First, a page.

Tales of Caution for the times of Big Data and Machine Learning

“Big Data processes codify the past. They do not invent the future.”
Cathy O’Neil

A good ( meaning smart) title for a book can be an important factor that drives me to take it up for reading. The last book that I read had one of the best done puns and used it effectively throughout the book as a theme.

The title in question is Weapons of Math Destruction, and if you already haven’t noticed it is a smartly done pun on Weapons of Mass Destruction. The author, Cathy O Neil, does not simply stop at using this pun in the title but the recurrent theme in the book is also to point out how math has been turned into an effective weapon, operating at mass scales and in most instances used for destructive purposes.

These are the main attributes according to Cathy O Neil to call a mathematical model a WMD: if it is opaque, has a damaging effect and is scalable. While these features seem simple enough, the author takes up revealing examples from stock markets, to college ranking and the controversial recidivism models used in courts of law.

The book was also topical for me, as I now work along the peripheries of the much hyped Machine Learning models, which are perfect examples of black box mathematical models. The story however, is not all grim; as with all technologies this force can be turned either way.  As the author also points out, depending on the objective function that is being optimised one can use these models for the benefit of societies as much as it can be used to hamper it. Unfortunately, in most cases it seems, these models are easily adaptable to work on optimising efficiency which can have negative consequences. When the trade-off is between efficiency and fairness, it is easier to work out models that can improve efficiency simply because it can be measured and fairness is not a tangible quantity that can be measured and plugged into models (at least in comparison to attributes that measure efficiency). Efficiency can be measured as reduction in costs of some form or another and in markets driven by profits these translate as effective models. When models are used to drive efficiency, they end up dislodging the fairness equation. This is further aggravated when the models, that the author attributes as WMD, usually do not get feedback from their predictions. And a model that does not correct based on its predictions is either destined to go bonkers (the 2008 recession) or becomes so powerful that it propagates a self-fulfilling prophecy by generating data that might fit its predictions. For instance, recidivism models used to predict criminality punish people from poor background (and in the US of non-white ethnicity) and the ones who are scored by these models to be more prone to committing crime have lesser chance of getting back to a normal life (fewer jobs, for one thing) and end up fulfilling the WMD’s prophecies by most likely committing more “crime”.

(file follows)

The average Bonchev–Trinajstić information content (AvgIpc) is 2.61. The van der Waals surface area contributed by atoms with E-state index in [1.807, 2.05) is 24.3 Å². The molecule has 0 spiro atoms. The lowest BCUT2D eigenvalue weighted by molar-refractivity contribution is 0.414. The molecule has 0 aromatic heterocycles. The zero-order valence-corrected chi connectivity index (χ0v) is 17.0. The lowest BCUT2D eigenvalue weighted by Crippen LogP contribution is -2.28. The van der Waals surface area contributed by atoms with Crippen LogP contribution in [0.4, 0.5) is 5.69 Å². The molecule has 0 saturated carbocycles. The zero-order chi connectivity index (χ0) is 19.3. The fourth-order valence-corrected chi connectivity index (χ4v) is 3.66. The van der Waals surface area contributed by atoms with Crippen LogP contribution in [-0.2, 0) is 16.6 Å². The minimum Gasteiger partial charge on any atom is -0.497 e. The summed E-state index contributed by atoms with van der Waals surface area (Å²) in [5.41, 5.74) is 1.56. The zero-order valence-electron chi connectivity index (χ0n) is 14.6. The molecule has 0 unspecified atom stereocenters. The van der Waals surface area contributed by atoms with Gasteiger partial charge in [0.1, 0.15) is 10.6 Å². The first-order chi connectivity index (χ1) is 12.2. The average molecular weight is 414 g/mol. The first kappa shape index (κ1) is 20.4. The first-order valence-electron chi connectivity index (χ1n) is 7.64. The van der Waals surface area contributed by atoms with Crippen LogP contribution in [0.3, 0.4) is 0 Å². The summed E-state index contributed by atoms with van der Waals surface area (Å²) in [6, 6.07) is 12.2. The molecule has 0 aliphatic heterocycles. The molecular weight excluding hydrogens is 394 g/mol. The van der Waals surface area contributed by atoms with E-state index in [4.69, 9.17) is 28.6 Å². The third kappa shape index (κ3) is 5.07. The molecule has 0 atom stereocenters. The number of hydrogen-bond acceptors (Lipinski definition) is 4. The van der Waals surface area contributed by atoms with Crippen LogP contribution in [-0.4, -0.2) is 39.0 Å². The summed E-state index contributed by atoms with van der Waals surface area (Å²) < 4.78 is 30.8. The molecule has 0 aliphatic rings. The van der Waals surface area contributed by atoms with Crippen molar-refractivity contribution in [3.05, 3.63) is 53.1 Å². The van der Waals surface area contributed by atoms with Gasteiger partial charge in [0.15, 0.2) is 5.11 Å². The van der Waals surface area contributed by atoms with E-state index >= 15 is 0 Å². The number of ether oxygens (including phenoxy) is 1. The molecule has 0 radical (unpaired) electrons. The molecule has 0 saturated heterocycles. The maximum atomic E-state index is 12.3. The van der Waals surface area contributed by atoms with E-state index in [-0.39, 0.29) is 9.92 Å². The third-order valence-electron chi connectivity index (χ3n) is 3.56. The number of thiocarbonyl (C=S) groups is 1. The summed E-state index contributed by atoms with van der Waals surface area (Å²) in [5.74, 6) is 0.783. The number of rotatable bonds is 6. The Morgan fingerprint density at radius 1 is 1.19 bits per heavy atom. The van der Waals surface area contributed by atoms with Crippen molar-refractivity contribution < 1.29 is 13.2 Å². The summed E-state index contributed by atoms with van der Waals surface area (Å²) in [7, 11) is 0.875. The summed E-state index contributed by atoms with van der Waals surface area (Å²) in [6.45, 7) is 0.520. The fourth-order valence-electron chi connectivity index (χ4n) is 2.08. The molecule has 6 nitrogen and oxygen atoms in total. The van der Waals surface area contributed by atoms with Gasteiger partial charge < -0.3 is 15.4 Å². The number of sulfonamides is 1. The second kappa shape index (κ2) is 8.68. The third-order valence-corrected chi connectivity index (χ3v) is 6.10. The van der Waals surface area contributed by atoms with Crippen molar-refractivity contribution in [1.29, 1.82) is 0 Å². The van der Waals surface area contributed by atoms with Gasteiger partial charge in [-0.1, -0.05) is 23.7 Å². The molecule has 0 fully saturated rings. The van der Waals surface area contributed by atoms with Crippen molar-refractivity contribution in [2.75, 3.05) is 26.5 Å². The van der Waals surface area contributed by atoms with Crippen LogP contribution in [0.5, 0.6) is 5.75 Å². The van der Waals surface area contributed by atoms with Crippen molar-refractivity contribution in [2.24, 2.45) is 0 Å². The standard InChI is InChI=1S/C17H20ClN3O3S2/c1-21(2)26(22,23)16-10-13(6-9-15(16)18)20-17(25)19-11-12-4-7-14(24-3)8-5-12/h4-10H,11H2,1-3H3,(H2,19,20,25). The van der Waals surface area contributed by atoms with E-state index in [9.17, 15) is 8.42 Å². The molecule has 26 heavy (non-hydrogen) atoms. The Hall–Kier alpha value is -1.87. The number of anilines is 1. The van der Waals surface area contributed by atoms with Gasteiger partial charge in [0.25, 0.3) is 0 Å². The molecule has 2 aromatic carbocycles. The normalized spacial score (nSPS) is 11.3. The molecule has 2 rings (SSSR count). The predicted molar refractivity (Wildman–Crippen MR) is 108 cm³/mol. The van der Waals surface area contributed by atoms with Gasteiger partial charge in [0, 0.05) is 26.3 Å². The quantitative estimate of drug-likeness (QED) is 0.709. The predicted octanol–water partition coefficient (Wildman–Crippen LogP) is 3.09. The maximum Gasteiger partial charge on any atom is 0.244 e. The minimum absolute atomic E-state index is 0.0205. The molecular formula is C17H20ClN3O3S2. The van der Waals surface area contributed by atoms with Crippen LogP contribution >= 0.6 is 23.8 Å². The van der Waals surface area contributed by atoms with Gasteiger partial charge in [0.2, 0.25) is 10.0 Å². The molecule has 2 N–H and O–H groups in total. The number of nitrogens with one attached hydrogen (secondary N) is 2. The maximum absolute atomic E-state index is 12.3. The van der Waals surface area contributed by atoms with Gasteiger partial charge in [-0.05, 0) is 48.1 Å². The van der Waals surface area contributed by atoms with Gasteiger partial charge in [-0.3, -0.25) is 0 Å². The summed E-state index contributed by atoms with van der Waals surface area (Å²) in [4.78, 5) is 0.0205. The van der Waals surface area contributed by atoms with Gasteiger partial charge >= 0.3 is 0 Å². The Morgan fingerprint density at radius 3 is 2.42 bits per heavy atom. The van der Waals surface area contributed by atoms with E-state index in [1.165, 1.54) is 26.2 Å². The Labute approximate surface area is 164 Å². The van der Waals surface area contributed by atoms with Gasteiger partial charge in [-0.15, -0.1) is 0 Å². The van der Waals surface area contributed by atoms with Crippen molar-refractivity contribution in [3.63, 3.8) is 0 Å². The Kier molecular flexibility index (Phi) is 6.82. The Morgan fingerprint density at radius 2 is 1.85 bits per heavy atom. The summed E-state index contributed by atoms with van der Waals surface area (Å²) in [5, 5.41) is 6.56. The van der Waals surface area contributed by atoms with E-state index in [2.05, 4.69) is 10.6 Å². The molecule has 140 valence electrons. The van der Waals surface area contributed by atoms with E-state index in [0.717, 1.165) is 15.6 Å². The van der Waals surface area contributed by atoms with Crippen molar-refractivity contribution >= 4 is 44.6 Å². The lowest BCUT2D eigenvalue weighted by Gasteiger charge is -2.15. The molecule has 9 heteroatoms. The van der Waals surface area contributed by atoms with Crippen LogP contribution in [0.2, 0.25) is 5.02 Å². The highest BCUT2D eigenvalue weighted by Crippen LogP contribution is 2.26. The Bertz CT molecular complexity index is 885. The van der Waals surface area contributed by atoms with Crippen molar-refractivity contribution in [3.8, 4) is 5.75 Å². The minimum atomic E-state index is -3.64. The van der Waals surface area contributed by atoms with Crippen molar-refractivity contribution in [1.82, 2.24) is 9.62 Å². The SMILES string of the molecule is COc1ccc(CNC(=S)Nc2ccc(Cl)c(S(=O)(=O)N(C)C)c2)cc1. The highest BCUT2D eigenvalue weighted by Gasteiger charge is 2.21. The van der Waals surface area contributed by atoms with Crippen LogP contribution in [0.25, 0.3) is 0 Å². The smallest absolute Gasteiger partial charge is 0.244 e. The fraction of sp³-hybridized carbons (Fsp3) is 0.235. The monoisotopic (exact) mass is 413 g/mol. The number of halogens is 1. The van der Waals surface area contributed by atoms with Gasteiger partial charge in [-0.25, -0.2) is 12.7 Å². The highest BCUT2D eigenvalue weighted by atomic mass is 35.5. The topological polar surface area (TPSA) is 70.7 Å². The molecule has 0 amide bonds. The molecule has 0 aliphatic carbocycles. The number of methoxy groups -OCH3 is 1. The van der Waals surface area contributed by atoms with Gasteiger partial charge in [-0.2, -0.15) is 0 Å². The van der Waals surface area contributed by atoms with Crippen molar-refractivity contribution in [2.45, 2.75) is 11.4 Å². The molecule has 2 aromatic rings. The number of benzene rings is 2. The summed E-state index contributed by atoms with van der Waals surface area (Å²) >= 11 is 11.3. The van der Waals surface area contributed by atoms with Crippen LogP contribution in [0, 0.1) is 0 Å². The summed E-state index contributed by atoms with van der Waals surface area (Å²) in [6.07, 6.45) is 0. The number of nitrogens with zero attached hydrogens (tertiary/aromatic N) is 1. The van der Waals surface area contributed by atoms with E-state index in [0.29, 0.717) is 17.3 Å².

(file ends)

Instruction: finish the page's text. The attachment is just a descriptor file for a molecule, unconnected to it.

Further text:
All models are wrong. And no models generalise well. This means, any given model can only be applied to fit majority of the data and, in cases of people, it can explain only the average person. While average people are a useful notion when they are seen as data points, in reality, each one of us is far from that average data point person. The outliers of the system, who are not described by the models come on both extremes: invariably, these are the super rich and the poor. The models, going by the examples in the book, seem to benefit the rich and punish the poor.

The caution that the author places on using these models which use proxies to measure intangible quantities, use no feedback, are opaque and applied to a broad population are growing to become all the more powerful with Big Data and Machine Learning. The time is rife to take tremendous caution when we are either prescribing these models or to be wary of the results that are provided to us. Unfortunately, however, there is very little we can do if we are victims of these increasingly pervasive models. Except unless we are able to convince our governments towards stringent regulations of these Weapons of Math Destruction.

About Raghav/Raghu

A fortunate mass of hydrogen cloud conscious enough to be contemplating that very fact.
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1 Response to Tales of Caution for the times of Big Data and Machine Learning

  1. Philomath says:

    Good post! The problem of the back box is here to stay, since its intrinsic to the dissemination of big data. The challenges I see in the near future is the preference of choosing a machine that is accurate over one that the results can be understood.

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